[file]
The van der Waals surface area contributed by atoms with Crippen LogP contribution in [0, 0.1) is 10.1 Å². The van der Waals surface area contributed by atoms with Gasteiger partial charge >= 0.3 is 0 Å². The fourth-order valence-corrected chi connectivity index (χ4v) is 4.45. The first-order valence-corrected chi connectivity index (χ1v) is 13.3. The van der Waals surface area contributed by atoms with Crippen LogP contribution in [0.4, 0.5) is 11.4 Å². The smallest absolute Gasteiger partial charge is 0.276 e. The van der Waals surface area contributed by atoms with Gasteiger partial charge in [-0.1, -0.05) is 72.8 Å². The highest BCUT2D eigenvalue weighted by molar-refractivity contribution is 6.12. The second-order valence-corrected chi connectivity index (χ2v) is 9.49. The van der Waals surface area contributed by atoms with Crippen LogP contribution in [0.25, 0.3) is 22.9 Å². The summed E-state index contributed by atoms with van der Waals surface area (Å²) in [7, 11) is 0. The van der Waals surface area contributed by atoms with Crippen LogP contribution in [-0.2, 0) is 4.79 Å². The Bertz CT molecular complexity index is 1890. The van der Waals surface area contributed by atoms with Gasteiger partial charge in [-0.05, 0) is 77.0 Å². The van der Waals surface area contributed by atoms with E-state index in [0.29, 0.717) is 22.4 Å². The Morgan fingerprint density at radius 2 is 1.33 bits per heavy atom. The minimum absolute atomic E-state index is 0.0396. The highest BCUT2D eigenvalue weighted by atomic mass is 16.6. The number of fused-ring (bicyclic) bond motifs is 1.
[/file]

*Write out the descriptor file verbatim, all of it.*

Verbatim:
The van der Waals surface area contributed by atoms with Crippen LogP contribution in [0, 0.1) is 10.1 Å². The van der Waals surface area contributed by atoms with Gasteiger partial charge >= 0.3 is 0 Å². The fourth-order valence-corrected chi connectivity index (χ4v) is 4.45. The first-order valence-corrected chi connectivity index (χ1v) is 13.3. The van der Waals surface area contributed by atoms with Crippen LogP contribution in [0.4, 0.5) is 11.4 Å². The smallest absolute Gasteiger partial charge is 0.276 e. The van der Waals surface area contributed by atoms with Gasteiger partial charge in [-0.1, -0.05) is 72.8 Å². The highest BCUT2D eigenvalue weighted by molar-refractivity contribution is 6.12. The second-order valence-corrected chi connectivity index (χ2v) is 9.49. The van der Waals surface area contributed by atoms with Crippen LogP contribution in [0.25, 0.3) is 22.9 Å². The summed E-state index contributed by atoms with van der Waals surface area (Å²) in [7, 11) is 0. The van der Waals surface area contributed by atoms with Crippen LogP contribution in [-0.2, 0) is 4.79 Å². The Bertz CT molecular complexity index is 1890. The van der Waals surface area contributed by atoms with Gasteiger partial charge in [-0.05, 0) is 77.0 Å². The van der Waals surface area contributed by atoms with E-state index in [0.29, 0.717) is 22.4 Å². The Morgan fingerprint density at radius 2 is 1.33 bits per heavy atom. The minimum absolute atomic E-state index is 0.0396. The highest BCUT2D eigenvalue weighted by atomic mass is 16.6. The number of fused-ring (bicyclic) bond motifs is 1.